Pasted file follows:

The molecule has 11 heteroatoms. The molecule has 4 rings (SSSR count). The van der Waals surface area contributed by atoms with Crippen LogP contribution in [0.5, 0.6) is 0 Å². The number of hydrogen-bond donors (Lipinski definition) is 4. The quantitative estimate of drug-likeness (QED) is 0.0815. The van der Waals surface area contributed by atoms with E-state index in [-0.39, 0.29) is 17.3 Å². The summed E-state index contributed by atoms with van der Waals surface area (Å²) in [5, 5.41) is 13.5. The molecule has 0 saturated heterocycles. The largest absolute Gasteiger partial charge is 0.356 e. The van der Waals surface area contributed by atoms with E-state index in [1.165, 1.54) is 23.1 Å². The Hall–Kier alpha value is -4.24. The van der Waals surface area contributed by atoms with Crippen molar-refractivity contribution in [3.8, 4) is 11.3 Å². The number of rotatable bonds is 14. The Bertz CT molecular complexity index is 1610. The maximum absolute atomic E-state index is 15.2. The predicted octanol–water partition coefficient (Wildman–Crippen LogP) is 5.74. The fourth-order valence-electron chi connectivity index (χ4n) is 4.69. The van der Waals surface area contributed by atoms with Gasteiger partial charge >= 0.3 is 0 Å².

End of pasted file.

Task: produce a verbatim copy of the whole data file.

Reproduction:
The molecule has 11 heteroatoms. The molecule has 4 rings (SSSR count). The van der Waals surface area contributed by atoms with Crippen LogP contribution in [0.5, 0.6) is 0 Å². The number of hydrogen-bond donors (Lipinski definition) is 4. The quantitative estimate of drug-likeness (QED) is 0.0815. The van der Waals surface area contributed by atoms with E-state index in [-0.39, 0.29) is 17.3 Å². The summed E-state index contributed by atoms with van der Waals surface area (Å²) in [5, 5.41) is 13.5. The molecule has 0 saturated heterocycles. The largest absolute Gasteiger partial charge is 0.356 e. The van der Waals surface area contributed by atoms with E-state index in [1.165, 1.54) is 23.1 Å². The Hall–Kier alpha value is -4.24. The van der Waals surface area contributed by atoms with Crippen molar-refractivity contribution in [3.8, 4) is 11.3 Å². The number of rotatable bonds is 14. The Bertz CT molecular complexity index is 1610. The maximum absolute atomic E-state index is 15.2. The predicted octanol–water partition coefficient (Wildman–Crippen LogP) is 5.74. The fourth-order valence-electron chi connectivity index (χ4n) is 4.69. The van der Waals surface area contributed by atoms with Gasteiger partial charge >= 0.3 is 0 Å².